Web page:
In this paper, I discuss a classroom experiment that can be used to illustrate how auditing can impact investor behavior and financial market performance by providing assurance on the quality of financial information. In particular, the experiment demonstrates that auditing can influence security prices and investment portfolio compositions in a way that benefits investors and lowers the cost of capital for firms. The experiment complements the material in auditing texts by creating an environment where students can directly observe how auditing influences investor behavior in a set of financial markets in which students trade securities based on the contents of a financial report. The simplicity of the experiment, its relatively short duration, and the formal inclusion of financial reporting make it a particularly attractive alternative for those who wish to utilize an auditing experiment in their classes.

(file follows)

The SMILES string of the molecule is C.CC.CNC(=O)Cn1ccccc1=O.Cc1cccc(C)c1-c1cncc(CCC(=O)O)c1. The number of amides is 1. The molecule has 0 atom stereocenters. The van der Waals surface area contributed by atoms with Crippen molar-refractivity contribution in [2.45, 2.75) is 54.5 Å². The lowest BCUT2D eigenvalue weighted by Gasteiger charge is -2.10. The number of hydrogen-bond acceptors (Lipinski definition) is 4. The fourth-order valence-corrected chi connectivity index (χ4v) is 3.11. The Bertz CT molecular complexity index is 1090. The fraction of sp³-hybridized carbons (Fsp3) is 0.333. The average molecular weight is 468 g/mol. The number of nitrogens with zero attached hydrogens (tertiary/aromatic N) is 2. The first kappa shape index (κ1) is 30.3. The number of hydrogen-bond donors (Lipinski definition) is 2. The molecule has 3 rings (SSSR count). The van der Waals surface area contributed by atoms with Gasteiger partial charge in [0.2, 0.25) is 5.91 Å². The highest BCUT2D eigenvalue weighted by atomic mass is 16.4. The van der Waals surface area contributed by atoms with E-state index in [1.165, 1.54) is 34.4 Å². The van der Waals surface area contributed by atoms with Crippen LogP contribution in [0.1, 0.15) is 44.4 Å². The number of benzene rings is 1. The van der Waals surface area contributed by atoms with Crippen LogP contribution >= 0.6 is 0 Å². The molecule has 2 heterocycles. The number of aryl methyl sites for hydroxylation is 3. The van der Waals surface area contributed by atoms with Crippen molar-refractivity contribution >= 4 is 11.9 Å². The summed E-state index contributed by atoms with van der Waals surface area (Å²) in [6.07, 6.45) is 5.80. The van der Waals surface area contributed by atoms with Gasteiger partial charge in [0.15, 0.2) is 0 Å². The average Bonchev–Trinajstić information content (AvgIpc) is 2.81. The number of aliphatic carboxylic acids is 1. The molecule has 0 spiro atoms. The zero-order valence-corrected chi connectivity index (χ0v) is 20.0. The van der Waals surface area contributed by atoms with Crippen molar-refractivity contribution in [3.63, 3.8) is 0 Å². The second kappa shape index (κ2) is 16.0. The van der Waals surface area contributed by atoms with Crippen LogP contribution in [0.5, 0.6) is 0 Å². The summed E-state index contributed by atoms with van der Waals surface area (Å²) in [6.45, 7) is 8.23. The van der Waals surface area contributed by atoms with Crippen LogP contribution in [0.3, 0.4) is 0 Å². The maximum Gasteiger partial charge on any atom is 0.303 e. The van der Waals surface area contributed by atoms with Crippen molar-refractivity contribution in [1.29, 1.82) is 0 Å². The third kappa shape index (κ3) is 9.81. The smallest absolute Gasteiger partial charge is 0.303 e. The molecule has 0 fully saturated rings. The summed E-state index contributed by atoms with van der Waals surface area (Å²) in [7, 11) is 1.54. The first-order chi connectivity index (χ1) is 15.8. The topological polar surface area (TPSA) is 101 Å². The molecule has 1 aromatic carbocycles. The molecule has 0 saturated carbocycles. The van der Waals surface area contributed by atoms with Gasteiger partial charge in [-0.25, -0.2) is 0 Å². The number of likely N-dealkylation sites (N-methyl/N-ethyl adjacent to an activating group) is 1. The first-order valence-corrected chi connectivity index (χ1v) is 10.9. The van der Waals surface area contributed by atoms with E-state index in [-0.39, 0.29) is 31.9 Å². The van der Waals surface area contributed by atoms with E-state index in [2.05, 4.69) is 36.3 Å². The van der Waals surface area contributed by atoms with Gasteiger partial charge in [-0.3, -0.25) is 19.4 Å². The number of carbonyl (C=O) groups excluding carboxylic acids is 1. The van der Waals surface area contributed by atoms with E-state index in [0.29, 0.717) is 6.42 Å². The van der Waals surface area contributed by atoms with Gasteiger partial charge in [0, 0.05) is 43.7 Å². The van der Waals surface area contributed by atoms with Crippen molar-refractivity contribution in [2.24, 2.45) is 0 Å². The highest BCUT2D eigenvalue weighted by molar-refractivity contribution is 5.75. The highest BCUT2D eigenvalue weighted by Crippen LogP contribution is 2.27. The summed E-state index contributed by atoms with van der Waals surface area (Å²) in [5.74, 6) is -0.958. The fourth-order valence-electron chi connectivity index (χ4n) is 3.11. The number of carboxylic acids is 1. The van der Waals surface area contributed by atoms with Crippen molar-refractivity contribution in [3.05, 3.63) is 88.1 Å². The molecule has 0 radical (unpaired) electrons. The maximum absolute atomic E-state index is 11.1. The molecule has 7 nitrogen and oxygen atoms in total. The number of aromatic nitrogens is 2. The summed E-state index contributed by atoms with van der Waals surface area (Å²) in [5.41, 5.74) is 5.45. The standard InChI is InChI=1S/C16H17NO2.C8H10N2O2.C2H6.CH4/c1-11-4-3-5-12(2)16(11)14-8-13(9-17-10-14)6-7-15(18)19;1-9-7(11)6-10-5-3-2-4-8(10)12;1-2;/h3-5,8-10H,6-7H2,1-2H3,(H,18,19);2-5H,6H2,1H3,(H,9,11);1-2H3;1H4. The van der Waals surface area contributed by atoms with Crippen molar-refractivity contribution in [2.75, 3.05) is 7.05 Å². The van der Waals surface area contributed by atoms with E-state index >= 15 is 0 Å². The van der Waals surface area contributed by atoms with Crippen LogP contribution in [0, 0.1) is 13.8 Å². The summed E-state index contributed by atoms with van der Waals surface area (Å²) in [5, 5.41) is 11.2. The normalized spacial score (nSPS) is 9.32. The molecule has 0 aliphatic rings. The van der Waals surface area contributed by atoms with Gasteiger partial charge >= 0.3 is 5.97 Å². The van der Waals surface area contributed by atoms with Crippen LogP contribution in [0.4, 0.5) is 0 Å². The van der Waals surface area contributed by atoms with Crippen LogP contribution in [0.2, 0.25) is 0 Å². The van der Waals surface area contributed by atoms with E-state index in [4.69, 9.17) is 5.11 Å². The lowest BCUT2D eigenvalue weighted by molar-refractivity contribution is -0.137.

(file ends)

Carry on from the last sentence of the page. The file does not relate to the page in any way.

In the experiment, students trade securities in a sequence of markets in which financial information pertaining to security values is made public. The quality of the information depends on whether it was audited, and varies from market to market. Data on transaction prices, security holdings, and investor profits from a typical sequence of markets are presented, as are a series of discussion topics designed to illustrate how to use the experiment and related data to address a variety of auditing‐related issues.

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